As Vancouver looks to replace aging flood-prevention infrastructure that a city report says poses “high to medium-high risk of failure,” experts say this small example underlines the challenges that coastal cities face from climate change and sea-level rise.
Vancouver will seek $750,000 through the province’s Community Emergency Preparedness Fund, after council endorsed the funding application Tuesday.
The money is earmarked for replacing tide gates in Southlands, a neighbourhood near the Fraser River along the city’s southern edge that city staff say is at risk of flooding in the near future. The gates, at openings in the riverfront dike for such things as streams, close when dangerously high tides or storm surges are anticipated.
“The City of Vancouver declared a climate emergency, and that’s about reducing emissions, but it’s also about preparing for the impacts of climate change,” said Simon Donner, a professor in the University of B.C.’s department of geography. “And sea-level rise in particular is like a big ship: We can shut the engine, but the ship’s going to keep moving for a while.”
“I think the city government is taking it seriously. I’m not sure that the city itself — the people — recognize how important this is,” Donner said. “2100 seems like a long ways away, but we’re going to be building things today that we assume are still going to be there many decades from now. So with sea-level rise planning, even if we’re planning for 2100, we need to make the decisions soon.”
Climate change will have huge financial impacts on municipalities around the world, and Vancouver and its Metro partners are doing a better job of long-term planning than some of their U.S. counterparts, said Donner.
When Donner was completing his PhD in atmospheric and oceanic sciences at the University of Wisconsin in the late 1990s, he remembers learning about how New Orleans’s infrastructure was horribly ill-prepared to handle anything more than a category 2 storm. Less than a decade later, New Orleans was hammered by the category 5 Hurricane Katrina and ensuing floods caused $160 billion in damage and killed more than 1,800 people.
“Hurricane Katrina was a human disaster as much as it was a natural disaster,” Donner said. “It was years of warnings that the levees were not high enough to withstand a category 3 storm.”
Vancouver does not face the hurricane risk of the Louisiana coast, Donner said, but the inhabitants of this coastal city should understand the seriousness of the risks here.
Southlands alone has more than 400 buildings and 2,000 people that could be affected during a severe flood, the city report before council this week says. Southlands is at risk for “significant flooding in the near future” during a very rare flood, but a tide-gate failure would render parts of the area “vulnerable to flooding during much more common events.”
And, the report goes on to say, the Southlands tide-gates are either at or near the end of their design life and have been categorized as “high to medium-high risk of failure,” with preliminary inspections revealing “pipe abnormalities,” “structural damage,” and “significant corrosion.”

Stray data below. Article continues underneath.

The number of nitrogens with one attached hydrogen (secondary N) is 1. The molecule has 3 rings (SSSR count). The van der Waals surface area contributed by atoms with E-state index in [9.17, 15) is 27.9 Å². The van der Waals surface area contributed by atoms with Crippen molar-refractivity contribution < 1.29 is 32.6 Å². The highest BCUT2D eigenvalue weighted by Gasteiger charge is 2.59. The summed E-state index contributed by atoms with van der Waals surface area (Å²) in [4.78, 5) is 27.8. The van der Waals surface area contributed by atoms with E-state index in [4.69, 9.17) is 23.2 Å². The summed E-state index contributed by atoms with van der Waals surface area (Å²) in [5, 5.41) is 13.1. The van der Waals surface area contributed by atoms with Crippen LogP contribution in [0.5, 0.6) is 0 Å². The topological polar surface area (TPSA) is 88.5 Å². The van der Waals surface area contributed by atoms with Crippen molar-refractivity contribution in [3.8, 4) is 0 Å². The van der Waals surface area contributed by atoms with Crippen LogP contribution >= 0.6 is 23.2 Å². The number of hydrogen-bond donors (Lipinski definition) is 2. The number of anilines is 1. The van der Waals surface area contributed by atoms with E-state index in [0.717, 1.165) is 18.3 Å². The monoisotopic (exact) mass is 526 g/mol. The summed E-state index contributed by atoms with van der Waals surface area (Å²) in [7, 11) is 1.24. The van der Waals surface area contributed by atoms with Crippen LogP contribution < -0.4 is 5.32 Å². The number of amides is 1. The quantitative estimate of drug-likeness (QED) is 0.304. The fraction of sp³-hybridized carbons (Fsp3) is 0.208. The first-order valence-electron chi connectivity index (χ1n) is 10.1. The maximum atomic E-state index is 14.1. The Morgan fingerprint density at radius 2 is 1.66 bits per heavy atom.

“That’s definitely a problem,” said Kees Lokman, an associate professor at UBC’s school of architecture and landscape architecture and an expert in coastal adaptation to climate change.
“I think the cities in the region are doing a good job in trying to understand the risks,” Lokman said. “But there’s very little financial support and cross-jurisdictional support from the province or the federal government. … And these are very expensive propositions.”
At Tuesday’s meeting, council quickly and unanimously OK’d staff’s request to seek provincial money for the flood-mitigation infrastructure. But when it came time to decide how the city spends its own limited budget on climate-related measures, there was debate.
City staff was seeking council’s approval for increases of $8.1 million to the capital plan and another $12.4 million for the multi-year capital projects budget, which included building retrofits to reduce emissions, maintenance, Stanley Park seawall repairs, upgrading the 50-year-old fuelling infrastructure at the city’s Manitoba Street works yard, and more.
NPA Councillors Colleen Hardwick and Melissa De Genova lodged the only two votes against the capital plan increase, while Hardwick alone opposed the capital projects budget increase.
Later, Hardwick said she thought certain spending — such as walking and cycling infrastructure and electric vehicle charging — could be delayed. And while she didn’t personally object to all the items bundled together in the recommendations she voted against, she said they were going to pass and she wanted to “make a statement” about capital budget increases.
“As council is facing the reality of the city’s financial situation going forward, believe me, this is going to become more and more serious,” Hardwick said. “Mark my words.”
During the council meeting, Hardwick explained her concerns about the city’s finances, which have been hammered by the pandemic.
“Everyone wants to save the planet, but we have a question of balance here in our city’s finances,” Hardwick said. “We’re talking about millions of dollars that are coming from our taxpaying citizens.”
Green Coun. Adriane Carr, meanwhile, urged her fellow council members not to think in terms of a single budget year or council term, but of their decisions’ “generational” impact.
“What would the cost be to the city if climate change went on unabated?” Carr said. “We have to think bigger picture in terms of the choices we make.”